The Little English Flora: Or a Botanical and Popular Account of All Our Common Field Flowers, Etc

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Simpkin, Marshall & Company, Stationers Court, 1839 - 174 Seiten

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Seite xiv - Nature never did betray The heart that loved her; 'tis her privilege, Through all the years of this our life, to lead From joy to joy: for she can so inform The mind that is within us, so impress With quietness and beauty, and so feed With lofty thoughts, that neither evil tongues, Rash judgments, nor the sneers of selfish men, Nor greetings where no kindness is, nor all The dreary intercourse of daily life, Shall e'er prevail against us, or disturb Our cheerful faith that all which we behold Is...
Seite 62 - Ah, what a life were this! how sweet! how lovely ! Gives not the hawthorn bush a sweeter shade To shepherds, looking on their silly sheep, Than doth a rich embroider'd canopy To kings, that fear their subjects' treachery ? O, yes it doth ; a thousand-fold it doth.
Seite 13 - And should my youth, as youth is apt, I know, Some harshness show, All vain asperities I day by day Would wear away, Till the smooth temper of my age should be Like the high leaves upon the Holly tree.
Seite 132 - Of pleasure high and turbulent, Most pleased when most uneasy; But now my own delights I make, — My thirst at every rill can slake, And gladly Nature's love partake, Of thee, sweet daisy! Thee winter in the garland wears That thinly decks his few gray hairs; Spring parts the clouds with softest airs That she may sun thee; Whole summer fields are thine by right ; And Autumn, melancholy Wight! Doth in thy crimson head delight When rains are on thee.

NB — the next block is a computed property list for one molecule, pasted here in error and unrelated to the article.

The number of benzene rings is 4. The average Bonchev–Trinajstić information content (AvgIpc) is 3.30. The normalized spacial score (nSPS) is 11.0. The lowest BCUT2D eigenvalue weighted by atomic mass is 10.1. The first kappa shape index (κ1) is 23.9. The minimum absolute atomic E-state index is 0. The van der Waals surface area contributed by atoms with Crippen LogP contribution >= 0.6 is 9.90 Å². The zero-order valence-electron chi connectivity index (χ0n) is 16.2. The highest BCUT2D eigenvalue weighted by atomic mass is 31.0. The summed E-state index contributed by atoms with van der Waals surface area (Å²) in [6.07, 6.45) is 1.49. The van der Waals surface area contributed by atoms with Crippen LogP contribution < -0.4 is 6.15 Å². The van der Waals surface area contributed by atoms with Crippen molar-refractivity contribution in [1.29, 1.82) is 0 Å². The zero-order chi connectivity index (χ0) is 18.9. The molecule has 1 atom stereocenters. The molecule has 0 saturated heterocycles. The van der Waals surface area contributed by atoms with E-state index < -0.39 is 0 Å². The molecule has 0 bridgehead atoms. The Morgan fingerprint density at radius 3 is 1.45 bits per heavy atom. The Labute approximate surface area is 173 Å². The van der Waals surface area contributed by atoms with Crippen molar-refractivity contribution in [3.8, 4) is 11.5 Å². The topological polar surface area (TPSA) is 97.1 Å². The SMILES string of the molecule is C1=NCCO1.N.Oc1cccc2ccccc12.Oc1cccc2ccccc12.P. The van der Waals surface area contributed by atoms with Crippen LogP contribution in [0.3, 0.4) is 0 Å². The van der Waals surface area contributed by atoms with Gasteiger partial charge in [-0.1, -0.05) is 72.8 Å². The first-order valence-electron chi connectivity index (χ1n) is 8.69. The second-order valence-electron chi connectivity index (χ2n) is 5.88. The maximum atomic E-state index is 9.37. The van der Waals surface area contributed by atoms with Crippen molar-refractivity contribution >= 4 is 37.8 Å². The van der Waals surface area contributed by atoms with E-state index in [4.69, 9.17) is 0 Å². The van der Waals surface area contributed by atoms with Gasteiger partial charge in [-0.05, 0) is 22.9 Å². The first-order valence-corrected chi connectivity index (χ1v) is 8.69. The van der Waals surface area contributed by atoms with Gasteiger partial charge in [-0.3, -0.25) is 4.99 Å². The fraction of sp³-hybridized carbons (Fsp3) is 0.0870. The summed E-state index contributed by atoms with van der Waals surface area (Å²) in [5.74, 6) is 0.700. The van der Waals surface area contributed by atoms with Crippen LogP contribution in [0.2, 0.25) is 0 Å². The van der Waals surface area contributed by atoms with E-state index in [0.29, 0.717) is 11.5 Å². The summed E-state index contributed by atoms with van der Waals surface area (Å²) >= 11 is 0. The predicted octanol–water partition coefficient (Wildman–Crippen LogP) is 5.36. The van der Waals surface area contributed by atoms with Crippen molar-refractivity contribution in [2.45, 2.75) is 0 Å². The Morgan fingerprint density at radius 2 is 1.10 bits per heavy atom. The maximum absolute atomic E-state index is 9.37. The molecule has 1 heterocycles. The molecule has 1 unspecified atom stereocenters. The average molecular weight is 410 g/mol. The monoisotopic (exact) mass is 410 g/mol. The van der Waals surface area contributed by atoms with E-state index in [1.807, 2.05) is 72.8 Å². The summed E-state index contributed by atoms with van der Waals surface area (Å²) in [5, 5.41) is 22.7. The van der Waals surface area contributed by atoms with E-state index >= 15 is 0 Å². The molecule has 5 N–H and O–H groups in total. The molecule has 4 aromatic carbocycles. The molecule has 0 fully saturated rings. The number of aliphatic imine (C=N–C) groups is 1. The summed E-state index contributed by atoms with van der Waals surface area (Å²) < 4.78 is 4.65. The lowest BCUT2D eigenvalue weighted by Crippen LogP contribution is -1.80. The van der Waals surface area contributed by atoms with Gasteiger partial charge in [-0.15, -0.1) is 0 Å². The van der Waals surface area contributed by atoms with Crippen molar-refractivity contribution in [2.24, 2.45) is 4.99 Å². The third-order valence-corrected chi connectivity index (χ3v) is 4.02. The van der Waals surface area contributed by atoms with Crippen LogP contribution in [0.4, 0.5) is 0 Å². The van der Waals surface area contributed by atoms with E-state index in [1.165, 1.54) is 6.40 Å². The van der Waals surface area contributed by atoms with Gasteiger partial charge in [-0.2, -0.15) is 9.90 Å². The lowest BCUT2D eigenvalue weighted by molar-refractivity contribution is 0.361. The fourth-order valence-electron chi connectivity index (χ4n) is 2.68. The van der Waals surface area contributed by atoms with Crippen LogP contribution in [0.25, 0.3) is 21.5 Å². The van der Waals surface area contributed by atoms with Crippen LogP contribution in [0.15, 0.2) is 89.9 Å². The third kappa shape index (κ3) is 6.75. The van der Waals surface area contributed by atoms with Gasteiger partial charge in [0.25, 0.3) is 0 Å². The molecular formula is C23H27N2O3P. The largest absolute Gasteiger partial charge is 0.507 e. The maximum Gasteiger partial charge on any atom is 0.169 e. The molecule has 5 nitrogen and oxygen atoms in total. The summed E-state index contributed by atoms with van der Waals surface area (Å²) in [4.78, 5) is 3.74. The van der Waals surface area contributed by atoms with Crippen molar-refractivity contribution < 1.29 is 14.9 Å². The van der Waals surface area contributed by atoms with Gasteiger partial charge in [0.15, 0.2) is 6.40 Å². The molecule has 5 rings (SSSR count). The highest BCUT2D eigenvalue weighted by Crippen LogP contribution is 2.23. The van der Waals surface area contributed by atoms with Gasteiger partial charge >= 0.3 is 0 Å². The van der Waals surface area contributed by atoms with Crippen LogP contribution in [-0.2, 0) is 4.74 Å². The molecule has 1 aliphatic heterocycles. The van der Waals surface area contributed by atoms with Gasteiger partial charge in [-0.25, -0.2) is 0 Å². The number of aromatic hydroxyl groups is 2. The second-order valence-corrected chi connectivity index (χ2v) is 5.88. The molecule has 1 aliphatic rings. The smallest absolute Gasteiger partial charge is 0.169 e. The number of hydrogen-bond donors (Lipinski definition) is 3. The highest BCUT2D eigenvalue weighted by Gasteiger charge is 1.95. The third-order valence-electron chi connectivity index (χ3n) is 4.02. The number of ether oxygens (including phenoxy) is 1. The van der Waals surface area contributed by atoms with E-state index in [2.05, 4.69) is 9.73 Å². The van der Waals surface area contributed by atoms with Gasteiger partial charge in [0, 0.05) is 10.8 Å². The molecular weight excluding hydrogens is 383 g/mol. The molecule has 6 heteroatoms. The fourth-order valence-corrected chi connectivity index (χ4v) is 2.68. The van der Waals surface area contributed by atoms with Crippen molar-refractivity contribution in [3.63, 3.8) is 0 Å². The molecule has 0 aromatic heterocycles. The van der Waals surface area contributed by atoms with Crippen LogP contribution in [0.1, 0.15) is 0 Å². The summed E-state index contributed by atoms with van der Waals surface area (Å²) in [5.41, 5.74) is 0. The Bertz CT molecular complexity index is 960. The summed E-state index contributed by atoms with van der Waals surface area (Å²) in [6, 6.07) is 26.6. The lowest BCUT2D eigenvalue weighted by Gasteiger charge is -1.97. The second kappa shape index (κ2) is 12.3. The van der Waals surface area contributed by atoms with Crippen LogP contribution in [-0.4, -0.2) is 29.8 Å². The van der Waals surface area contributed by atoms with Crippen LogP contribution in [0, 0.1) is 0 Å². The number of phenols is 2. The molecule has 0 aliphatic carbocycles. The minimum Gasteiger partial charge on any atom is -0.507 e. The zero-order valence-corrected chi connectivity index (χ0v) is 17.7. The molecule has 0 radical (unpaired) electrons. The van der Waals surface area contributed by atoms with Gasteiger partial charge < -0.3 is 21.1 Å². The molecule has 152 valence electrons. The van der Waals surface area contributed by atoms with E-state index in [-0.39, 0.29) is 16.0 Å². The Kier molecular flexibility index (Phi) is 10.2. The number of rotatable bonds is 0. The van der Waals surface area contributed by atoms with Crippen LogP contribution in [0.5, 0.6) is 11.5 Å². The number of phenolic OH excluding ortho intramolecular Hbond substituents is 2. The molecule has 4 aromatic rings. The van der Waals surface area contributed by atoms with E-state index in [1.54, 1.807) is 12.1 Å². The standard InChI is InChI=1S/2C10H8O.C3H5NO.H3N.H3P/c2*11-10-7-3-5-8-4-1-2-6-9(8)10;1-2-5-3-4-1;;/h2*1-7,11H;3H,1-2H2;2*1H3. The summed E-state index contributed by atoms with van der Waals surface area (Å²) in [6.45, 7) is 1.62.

Seite 13 - O READER ! hast thou ever stood to see The holly tree? The eye that contemplates it well, perceives Its glossy leaves Ordered by an intelligence so wise As might confound the atheist's sophistries. Below, a circling fence, its leaves are seen Wrinkled and keen; No grazing cattle, through their prickly round, Can reach to wound ; But as they grow where nothing is to fear, Smooth and unarmed the pointless leaves appear.
Seite 132 - Not worlds on worlds, in phalanx deep, Need we to prove a God is here; The daisy, fresh from winter's sleep, Tells of his hand in lines as clear.
Seite 63 - As that the sweet brier yields it; and the shower Wets not a rose that buds in beauty's bower One half so lovely ; yet it grows along The poor girl's path-way, by the poor man's door. Such are the simple folks it dwells among ; And humble as the bud, so humble be the song. I love it, for it takes its...
Seite 41 - For thee the brake and tangled wood — To thy protecting shade she runs, Thy tender buds supply her food; Her young forsake her downy plumes To rest upon thy opening blooms. Flower of the desert though thou art! The deer that range the mountain free, The graceful doe, the stately hart, Their food and shelter seek from thee; The bee thy earliest blossom greets, And draws from thee her choicest sweets.
Seite 76 - It doth not love the shower, nor seek the cold: This neither is its courage nor its choice, But its necessity in being old. 'The sunshine may not cheer it, nor the dew; It cannot help itself in its decay; Stiff in its members, withered, changed of hue.
Seite 132 - Could raise the daisy's purple bud ! Mould its green cup, its wiry stem, Its fringed border nicely spin, And cut the gold-embossed gem, That, set in silver, gleams within ! And fling it, unrestrained and free, O'er hill and dale, and desert sod, That man, where'er he walks, may see In every step the stamp of God.

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